Carnap and Achinstein on evidence

Philosophical Studies 67 (2):151 - 167 (1992)
Abstract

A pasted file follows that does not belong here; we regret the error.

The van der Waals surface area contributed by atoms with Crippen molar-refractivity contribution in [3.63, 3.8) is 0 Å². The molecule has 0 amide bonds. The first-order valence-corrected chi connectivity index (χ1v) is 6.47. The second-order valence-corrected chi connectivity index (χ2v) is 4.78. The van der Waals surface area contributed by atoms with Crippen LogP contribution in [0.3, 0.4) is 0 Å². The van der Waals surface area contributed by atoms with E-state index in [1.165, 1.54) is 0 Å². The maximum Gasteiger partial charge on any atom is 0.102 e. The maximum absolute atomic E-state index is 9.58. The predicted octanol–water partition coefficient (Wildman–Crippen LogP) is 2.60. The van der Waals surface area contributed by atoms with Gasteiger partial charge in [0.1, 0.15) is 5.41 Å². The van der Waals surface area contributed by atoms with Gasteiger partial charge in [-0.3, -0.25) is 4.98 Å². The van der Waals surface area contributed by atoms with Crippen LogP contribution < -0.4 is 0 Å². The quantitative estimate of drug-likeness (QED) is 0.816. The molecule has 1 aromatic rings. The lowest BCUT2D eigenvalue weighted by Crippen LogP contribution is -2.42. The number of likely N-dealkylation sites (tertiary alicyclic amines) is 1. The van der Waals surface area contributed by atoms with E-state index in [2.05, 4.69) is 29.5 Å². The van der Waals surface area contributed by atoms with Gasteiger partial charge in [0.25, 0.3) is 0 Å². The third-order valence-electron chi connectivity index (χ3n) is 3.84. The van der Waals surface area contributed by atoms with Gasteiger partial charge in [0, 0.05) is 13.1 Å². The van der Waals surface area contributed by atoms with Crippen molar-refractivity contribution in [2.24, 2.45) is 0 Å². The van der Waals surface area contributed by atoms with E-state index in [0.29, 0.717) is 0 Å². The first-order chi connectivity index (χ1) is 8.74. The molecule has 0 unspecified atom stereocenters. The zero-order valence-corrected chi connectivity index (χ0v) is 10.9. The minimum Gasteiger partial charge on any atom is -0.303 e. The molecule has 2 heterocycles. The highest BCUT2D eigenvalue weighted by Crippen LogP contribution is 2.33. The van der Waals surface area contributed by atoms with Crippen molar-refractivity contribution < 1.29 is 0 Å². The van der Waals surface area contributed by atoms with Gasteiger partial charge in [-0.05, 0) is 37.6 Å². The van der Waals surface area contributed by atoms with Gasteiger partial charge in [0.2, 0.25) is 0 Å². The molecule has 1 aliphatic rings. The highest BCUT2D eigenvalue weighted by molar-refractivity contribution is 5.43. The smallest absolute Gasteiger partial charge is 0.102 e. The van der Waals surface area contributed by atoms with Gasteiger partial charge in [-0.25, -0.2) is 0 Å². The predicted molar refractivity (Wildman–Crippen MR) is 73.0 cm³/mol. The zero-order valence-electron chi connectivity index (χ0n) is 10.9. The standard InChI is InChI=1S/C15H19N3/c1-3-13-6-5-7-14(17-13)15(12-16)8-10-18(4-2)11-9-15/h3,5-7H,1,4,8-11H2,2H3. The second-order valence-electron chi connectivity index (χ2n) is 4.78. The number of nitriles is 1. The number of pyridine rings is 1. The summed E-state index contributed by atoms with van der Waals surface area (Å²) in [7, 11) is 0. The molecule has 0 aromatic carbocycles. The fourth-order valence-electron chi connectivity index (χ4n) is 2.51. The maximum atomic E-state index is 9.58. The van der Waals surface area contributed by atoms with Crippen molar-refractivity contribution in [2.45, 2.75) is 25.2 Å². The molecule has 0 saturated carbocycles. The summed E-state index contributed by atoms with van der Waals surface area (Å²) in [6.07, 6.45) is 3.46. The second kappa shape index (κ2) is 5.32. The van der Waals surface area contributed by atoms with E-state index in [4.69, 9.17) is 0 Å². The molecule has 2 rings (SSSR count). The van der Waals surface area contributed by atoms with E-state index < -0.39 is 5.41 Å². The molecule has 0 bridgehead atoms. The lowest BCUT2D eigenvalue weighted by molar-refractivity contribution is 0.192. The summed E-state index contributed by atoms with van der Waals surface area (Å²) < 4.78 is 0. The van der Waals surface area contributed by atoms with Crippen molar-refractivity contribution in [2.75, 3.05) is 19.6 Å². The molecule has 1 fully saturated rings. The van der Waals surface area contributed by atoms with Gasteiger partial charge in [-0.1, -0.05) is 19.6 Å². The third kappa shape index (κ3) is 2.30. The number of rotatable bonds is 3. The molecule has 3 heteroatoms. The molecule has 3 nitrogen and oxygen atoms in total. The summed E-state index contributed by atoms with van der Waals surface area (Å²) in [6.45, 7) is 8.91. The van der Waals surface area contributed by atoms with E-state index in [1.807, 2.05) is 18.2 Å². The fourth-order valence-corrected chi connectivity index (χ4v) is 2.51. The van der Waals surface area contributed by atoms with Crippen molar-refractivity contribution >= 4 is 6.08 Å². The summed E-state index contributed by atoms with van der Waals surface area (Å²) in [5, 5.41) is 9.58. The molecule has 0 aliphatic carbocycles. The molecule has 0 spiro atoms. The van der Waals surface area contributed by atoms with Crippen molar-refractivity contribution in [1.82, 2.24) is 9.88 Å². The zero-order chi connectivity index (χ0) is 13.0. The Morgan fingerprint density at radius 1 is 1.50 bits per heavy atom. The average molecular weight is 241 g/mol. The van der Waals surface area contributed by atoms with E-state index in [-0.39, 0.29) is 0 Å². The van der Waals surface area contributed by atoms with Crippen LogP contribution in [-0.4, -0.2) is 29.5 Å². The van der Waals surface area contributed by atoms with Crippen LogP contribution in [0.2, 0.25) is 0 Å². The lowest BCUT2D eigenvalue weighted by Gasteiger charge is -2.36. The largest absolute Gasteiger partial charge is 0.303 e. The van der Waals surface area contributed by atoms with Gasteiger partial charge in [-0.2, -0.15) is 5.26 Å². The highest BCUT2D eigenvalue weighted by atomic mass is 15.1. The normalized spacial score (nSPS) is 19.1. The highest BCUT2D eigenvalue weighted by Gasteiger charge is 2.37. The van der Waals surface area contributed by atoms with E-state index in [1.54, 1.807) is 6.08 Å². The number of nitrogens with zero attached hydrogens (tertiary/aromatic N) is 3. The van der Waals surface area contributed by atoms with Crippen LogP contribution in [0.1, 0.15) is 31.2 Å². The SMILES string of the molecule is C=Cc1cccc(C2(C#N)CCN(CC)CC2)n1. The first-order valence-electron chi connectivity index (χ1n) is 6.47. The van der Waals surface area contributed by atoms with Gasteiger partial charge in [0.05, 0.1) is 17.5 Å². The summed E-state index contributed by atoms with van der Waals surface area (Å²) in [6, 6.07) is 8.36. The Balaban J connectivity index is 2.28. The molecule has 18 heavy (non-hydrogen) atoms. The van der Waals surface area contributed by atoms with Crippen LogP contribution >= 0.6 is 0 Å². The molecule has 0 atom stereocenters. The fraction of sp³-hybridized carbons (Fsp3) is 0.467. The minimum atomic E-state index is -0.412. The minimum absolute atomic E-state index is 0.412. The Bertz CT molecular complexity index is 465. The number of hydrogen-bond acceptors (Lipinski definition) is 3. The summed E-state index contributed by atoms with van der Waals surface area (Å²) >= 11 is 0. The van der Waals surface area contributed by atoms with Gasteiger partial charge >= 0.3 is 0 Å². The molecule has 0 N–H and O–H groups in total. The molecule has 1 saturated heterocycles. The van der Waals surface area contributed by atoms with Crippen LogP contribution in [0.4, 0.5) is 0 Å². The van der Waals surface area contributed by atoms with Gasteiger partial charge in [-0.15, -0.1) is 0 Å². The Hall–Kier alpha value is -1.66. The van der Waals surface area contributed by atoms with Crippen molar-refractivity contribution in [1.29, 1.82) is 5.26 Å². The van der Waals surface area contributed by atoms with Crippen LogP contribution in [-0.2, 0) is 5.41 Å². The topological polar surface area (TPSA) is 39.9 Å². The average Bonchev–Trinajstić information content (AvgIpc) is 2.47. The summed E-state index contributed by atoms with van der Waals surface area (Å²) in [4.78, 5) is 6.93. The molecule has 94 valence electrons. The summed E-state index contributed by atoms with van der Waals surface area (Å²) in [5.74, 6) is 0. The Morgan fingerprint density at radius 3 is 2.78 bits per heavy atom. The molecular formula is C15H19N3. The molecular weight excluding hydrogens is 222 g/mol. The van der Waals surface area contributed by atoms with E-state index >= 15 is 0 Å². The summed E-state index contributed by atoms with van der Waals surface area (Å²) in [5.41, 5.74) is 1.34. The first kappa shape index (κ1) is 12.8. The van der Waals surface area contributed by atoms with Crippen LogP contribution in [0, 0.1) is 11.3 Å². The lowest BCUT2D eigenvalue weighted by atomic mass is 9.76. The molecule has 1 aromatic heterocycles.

Two notions of evidence are focused on in this essay, Carnap's positive-relevance notion of evidence (1962, pp. 462 ff.), and Achinstein's notion of potential evidence (1978; and 1983, pp. 322–350). Achinstein creates several interesting examples in his attempt to find faults in Carnap's notion of evidence; his motive, ultimately, is to impel us towards potential evidence. The purpose of this essay is to show that positive relevance is significantly more promising than potential evidence with respect to capturing the scientific sense of the term evidence. This is accomplished by finding faults in the notion of potential evidence, and by defending positive relevance against Achinstein's examples.
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